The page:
For those interested in the history of the coaching field in business and organizations as well as the now broader offerings under the title ‘life coaching’, there is an excellent doctoral dissertation by Dr. Vikki Brock entitled “Grounded Theory of the Roots and Emergence of Coaching“. While many people have been a part of this emerging profession, it began in earnest in the early 1980s when a group of colleagues and I began to offer ‘transformational consulting’ and ‘coaching’ to our clients. Four of these colleagues have gone on to become among the most successful practitioners in the field. Specifically, Vince DiBianca and Bob Berkman founded the DiBianca-Berkman Group, the first large consulting business based on coaching, in 1982. Two other founders of coaching firms around at that time were Dave Laveman and Don Arnoudse.
The question we all asked was, “Why was coaching as an integral part of the game in every field where the pursuit of excellence is a primary concern—except in the area of management?” At that time, there were no coaches in business (except sports coaches as motivational speakers) and most people worked hard to prove that they didn’t need one. Few would go to the boss to show their limitations, and yet that is the starting point in a coaching relationship.
Initially, coaching was very distinct from other forms of ‘helping’ relationships (such as mentoring, teaching, counseling, advising and consulting). In an international videoconference we hosted for 4,000 people in 1987, we asked some of the top sports coaches of the day (John Wooden, UCLA; Red Auerbach, Boston Celtics; George Allen, LA Rams, Washington Redskins) to share the principles they considered central to coaching regardless of the activity being coached. This was the first ever conference outside of a sporting context about coaching in business. Each of these men was not only viewed as an outstanding coach and innovator in sports, but they were also each associated with having produced more ‘head coaches’ than any other coaches in their respective games. These men were also acknowledged for having impacted not only the performance of their players, but also their the values and their lives—a principle found to be equally critical in coaching relationships in business.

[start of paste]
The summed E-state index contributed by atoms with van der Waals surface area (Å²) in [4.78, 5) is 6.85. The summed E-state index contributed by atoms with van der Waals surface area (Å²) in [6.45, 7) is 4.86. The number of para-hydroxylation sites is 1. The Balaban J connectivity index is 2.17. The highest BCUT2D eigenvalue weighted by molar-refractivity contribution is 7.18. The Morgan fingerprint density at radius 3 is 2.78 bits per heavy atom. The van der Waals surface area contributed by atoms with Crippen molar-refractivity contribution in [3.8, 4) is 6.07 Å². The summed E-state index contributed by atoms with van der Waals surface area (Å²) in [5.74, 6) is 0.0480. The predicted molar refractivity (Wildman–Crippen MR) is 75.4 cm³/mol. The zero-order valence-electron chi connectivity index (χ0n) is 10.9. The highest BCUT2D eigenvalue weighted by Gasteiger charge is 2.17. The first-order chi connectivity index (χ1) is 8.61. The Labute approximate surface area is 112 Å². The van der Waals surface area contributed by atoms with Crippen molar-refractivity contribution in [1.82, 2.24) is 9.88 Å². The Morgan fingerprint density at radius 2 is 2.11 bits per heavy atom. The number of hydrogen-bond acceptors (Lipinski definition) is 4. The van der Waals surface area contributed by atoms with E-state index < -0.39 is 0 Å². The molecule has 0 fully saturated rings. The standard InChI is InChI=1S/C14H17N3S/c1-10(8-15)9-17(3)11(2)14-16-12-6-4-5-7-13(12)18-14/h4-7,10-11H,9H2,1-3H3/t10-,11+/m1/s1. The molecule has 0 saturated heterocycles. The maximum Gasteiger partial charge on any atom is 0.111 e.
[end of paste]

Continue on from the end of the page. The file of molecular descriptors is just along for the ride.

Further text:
The bottom line was and continues to be that coaching is about working with people to shift how they ‘see the game’, their ground of being and their relationship to the world—and showing them choices they would not otherwise have. Beyond this, coaching is about empowering people to take unprecedented actions and helping them to create new possibilities once their goals and breakthrough results have been achieved.